Brazil, a vast South American country, stretches from the Amazon Basin in the north to vineyards and massive Iguaçu Falls in the south. Rio de Janeiro, symbolized by its 38m Christ the Redeemer statue atop Mount Corcovado, is famed for its busy Copacabana and Ipanema beaches as well as its enormous, raucous Carnaval festival, featuring parade floats, flamboyant costumes and samba music and dance.
The population of Brazil, as recorded by the 2008 PNAD, was approximately 190 million.
The form of government is that of a democratic federative republic, with a presidential system. The president is both head of state and head of government of the Union and is elected for a four-year term, with the possibility of re-election for a second successive term. The current president is Michel Temer, who replaced Dilma Rousseff after her impeachment. The President appoints the Ministers of State, who assist in government. Legislative houses in each political entity are the main source of law in Brazil. The National Congress is the Federation’s bicameral legislature, consisting of the Chamber of Deputies and the Federal Senate. Judiciary authorities exercise jurisdictional duties almost exclusively. Brazil is a democracy, according to the Democracy Index 2010.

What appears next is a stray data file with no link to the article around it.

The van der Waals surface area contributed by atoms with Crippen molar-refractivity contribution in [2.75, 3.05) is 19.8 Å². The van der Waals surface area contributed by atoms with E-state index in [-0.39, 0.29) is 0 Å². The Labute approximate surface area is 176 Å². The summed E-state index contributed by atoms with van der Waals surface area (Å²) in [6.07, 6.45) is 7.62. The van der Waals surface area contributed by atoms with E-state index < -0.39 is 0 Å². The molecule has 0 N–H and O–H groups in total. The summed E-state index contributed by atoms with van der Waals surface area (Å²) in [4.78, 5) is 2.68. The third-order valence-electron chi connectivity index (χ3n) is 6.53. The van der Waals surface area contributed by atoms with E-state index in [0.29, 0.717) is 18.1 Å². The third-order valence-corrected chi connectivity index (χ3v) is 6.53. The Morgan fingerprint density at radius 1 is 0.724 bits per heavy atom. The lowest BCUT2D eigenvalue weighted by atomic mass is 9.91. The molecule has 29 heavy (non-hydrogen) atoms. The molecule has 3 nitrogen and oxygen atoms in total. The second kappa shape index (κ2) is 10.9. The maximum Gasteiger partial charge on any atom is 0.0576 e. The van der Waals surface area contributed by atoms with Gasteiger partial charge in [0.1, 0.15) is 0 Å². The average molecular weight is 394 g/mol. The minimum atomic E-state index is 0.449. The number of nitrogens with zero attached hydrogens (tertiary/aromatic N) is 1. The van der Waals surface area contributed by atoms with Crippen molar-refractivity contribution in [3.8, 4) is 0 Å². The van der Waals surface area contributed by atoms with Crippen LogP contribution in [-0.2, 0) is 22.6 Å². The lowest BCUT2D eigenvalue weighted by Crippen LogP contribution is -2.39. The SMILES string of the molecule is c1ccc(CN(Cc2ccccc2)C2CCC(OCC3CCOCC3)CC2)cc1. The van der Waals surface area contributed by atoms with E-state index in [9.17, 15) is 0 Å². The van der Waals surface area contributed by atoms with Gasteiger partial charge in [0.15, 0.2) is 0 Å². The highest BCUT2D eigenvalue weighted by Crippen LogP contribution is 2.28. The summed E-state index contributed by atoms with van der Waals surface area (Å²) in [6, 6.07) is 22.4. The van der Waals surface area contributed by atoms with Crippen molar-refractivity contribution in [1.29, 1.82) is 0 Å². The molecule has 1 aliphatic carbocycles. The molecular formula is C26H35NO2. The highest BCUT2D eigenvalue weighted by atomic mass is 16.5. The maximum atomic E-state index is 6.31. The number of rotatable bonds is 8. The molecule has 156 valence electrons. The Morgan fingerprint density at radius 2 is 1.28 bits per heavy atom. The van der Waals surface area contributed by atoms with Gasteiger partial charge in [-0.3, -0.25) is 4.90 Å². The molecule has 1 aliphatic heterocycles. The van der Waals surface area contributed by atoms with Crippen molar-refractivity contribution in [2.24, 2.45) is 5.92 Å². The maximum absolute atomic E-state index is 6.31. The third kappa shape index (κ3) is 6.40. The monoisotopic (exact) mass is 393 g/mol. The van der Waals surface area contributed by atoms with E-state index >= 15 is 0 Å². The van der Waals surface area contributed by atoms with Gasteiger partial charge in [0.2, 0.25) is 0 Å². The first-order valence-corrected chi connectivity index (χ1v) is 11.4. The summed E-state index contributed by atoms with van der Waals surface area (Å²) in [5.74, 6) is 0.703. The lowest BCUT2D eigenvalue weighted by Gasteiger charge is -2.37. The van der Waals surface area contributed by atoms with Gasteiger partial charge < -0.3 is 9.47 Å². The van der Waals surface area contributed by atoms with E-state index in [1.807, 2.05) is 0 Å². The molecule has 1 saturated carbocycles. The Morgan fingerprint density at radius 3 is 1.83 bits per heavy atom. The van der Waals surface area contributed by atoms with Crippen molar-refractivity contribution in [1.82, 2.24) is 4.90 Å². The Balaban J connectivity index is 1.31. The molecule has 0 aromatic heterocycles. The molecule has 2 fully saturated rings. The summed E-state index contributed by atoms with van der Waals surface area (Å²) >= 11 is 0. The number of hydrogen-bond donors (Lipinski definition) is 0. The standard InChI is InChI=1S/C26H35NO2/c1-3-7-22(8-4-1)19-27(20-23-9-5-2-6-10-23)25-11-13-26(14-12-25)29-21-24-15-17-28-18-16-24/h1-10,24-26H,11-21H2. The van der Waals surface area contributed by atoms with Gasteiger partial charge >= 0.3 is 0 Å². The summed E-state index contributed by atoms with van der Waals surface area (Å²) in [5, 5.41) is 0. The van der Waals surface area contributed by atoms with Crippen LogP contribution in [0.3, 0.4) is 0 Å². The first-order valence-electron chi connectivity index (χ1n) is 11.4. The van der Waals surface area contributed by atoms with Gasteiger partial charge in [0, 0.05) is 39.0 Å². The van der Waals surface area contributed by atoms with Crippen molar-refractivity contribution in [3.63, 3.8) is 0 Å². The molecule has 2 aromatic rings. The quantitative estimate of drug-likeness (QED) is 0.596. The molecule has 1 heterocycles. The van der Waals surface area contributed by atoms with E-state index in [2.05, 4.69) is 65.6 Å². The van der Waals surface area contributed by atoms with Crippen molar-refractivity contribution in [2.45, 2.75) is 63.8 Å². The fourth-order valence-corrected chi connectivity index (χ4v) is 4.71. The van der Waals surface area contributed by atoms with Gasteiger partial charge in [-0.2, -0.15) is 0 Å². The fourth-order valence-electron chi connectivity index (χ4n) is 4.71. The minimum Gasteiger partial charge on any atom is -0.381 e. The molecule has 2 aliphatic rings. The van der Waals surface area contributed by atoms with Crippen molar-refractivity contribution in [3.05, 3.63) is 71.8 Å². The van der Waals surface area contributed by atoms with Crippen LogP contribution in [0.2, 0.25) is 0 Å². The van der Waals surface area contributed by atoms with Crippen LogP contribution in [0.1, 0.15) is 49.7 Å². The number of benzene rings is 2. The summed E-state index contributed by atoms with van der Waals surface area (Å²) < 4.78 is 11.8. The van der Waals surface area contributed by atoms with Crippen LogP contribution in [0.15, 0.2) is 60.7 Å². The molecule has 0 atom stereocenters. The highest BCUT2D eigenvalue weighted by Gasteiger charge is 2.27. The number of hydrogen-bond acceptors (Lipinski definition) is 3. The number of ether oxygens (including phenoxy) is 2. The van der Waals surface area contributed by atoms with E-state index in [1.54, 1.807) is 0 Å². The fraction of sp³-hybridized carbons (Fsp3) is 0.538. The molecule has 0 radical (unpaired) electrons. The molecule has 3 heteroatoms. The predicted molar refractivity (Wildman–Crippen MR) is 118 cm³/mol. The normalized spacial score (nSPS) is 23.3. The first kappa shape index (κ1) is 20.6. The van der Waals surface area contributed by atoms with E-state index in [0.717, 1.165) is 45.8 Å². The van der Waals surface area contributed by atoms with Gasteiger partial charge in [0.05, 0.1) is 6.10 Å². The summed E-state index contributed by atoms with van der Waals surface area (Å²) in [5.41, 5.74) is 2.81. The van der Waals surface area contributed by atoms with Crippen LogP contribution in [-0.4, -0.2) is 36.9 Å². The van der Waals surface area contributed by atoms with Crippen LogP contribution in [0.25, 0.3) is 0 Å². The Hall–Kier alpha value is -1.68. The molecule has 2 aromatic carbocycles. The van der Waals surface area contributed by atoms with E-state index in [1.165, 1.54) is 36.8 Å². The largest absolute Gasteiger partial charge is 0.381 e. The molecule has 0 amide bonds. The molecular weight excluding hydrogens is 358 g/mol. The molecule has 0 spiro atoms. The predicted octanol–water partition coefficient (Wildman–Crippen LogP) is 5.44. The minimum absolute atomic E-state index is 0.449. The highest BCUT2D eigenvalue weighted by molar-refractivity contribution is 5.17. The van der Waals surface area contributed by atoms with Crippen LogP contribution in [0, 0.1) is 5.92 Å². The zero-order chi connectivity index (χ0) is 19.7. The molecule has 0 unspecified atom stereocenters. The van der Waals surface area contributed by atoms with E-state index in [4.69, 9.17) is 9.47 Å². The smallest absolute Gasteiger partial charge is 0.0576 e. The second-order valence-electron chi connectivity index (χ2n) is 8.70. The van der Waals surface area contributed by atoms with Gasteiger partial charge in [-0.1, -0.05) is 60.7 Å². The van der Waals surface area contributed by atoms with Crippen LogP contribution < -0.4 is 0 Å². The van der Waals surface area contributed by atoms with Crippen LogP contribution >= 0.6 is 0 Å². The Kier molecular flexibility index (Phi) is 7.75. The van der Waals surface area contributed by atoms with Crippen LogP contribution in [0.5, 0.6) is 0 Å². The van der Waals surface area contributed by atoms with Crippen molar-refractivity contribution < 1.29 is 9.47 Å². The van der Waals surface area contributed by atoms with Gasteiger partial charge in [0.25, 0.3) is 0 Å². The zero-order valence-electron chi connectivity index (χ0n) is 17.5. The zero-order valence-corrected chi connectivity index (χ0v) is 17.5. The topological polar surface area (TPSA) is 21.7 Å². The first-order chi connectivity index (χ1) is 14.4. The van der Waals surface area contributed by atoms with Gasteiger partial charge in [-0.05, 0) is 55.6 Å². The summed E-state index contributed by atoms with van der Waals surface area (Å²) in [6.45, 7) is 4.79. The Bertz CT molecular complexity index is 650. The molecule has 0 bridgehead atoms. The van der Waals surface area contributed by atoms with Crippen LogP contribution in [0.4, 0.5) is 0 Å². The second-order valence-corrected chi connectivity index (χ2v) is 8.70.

Infrastructure and Economy
Brazil is the largest national economy in Latin America, the world’s eighth largest economy and the seventh largest in purchasing power parity (PPP) according to the 2017 estimates. Brazil has a mixed economy with abundant natural resources. After rapid growth in preceding decades, the country entered an ongoing recession in 2014 amid a political corruption scandal and nationwide protests.
The official language of Brazil is Portuguese
Real (R$) (BRL)
Offshore activities are exempted from exchange.